[caption id="attachment_717" align="alignleft" width="187" caption="Cleggeron - is this all we have to look forward to from now on?"][/caption]

I'm not claiming that Brown was the most outstanding Prime Minister we've ever had, though he was competent, did some good things, and his heart was always in the right place, but I am making the case that the fact Brown that led his party to a defeat only topped in recent times by Foot in 1979 is likely to suggest to the parties that the public are only interested in parties led by young, charismatic leaders. This could potentially lead us into a situation where the only contenders for the top job are men in their thirties and forties who will be able to smarm their way into the hearts of the British people, whilst more competent and experienced chaps and chapesses are left in other Cabinet jobs, with no hope of becoming leader of their party of Prime Minister because they're as ugly as sin and as good at public speaking as the elephant man.

This all presumes that the role of Prime Minister continues to be important. Due to the coalition Government, there's more compromise going on behind the scenes, and Cameron is unlikely to be able to dominate his Cabinet like previous PMs did - Clegg would get upset and throw his toys out of his pram. Whilst this will be the situation until the next general election takes place (I'm expecting the coalition will collapse before the set 2015 election date), when I think we'll see Labour back in power, because the Con-Lib Government isn't going to be popular due to its penchant for cutting that will make itself even clearer soon.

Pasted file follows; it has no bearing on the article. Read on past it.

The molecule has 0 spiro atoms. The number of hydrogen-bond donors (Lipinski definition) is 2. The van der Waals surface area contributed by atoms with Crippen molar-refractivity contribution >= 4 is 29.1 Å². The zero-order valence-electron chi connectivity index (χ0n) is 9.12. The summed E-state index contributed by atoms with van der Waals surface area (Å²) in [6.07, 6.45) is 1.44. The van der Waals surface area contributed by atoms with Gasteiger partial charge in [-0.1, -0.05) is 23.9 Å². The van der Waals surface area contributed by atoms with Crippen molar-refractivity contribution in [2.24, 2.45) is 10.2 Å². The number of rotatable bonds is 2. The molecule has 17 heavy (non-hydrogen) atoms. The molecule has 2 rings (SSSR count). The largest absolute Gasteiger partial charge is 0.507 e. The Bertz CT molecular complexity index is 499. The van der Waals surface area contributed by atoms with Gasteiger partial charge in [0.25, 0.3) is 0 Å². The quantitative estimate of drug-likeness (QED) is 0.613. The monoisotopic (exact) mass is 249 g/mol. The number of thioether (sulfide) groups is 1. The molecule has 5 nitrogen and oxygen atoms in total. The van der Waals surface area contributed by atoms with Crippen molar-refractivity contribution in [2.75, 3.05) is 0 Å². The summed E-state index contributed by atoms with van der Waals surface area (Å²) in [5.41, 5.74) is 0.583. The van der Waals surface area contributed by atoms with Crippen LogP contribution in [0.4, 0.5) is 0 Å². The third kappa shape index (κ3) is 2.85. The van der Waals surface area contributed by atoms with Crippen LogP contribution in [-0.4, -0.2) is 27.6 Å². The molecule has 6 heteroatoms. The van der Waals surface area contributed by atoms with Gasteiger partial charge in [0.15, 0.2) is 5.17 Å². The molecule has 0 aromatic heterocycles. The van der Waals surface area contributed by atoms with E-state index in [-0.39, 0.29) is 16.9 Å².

I don't think it would be in anyone's interests for parties to always pick media-friendly personalities but with mediocre credentials, which is why I'm concerned we're going to see this happening in future. Amongst Labour circles, one of the reasons people have been backing David Milliband is that he's well-known and some think he's the person who will most appeal to the public, and therefore give Labour the highest chance of winning the next general election. Whilst these are valid reasons - especially as the party is itching to get back into Government - I would rather see the decision being based upon competence, track-record, and the direction in which they want to take the country. Tomorrow, I need to demand the credit card from Mum so I can join Labour and vote for the next leader when the time comes - not sure who yet. (I still find my extreme fickleness as a political whore a bit disturbing. I hope I've finally settled down and moved in with Labour, having finished my affairs with other parties. My wacky flings have lasted almost a year - they began during the rampant* summer holidays last year. (*Rampant for me is 'dull and incredibly sad' for everyone else.)